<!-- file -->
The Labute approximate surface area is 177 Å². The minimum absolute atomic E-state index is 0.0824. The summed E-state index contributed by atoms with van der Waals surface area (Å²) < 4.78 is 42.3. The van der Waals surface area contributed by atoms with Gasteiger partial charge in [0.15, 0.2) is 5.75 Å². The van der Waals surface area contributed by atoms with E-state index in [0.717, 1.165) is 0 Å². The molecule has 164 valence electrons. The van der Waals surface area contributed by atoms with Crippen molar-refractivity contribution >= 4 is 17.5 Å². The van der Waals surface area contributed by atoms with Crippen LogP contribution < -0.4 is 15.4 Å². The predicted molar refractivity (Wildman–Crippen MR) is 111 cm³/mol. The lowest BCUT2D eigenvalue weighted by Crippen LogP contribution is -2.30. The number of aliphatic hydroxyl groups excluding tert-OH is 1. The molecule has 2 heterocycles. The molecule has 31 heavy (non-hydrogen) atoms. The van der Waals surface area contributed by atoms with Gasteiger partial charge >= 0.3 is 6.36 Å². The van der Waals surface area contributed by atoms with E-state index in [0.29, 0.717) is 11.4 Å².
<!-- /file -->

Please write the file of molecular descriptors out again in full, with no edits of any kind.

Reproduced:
The Labute approximate surface area is 177 Å². The minimum absolute atomic E-state index is 0.0824. The summed E-state index contributed by atoms with van der Waals surface area (Å²) < 4.78 is 42.3. The van der Waals surface area contributed by atoms with Gasteiger partial charge in [0.15, 0.2) is 5.75 Å². The van der Waals surface area contributed by atoms with E-state index in [0.717, 1.165) is 0 Å². The molecule has 164 valence electrons. The van der Waals surface area contributed by atoms with Crippen molar-refractivity contribution >= 4 is 17.5 Å². The van der Waals surface area contributed by atoms with Crippen LogP contribution < -0.4 is 15.4 Å². The predicted molar refractivity (Wildman–Crippen MR) is 111 cm³/mol. The lowest BCUT2D eigenvalue weighted by Crippen LogP contribution is -2.30. The number of aliphatic hydroxyl groups excluding tert-OH is 1. The molecule has 2 heterocycles. The molecule has 31 heavy (non-hydrogen) atoms. The van der Waals surface area contributed by atoms with Gasteiger partial charge >= 0.3 is 6.36 Å². The van der Waals surface area contributed by atoms with E-state index in [0.29, 0.717) is 11.4 Å².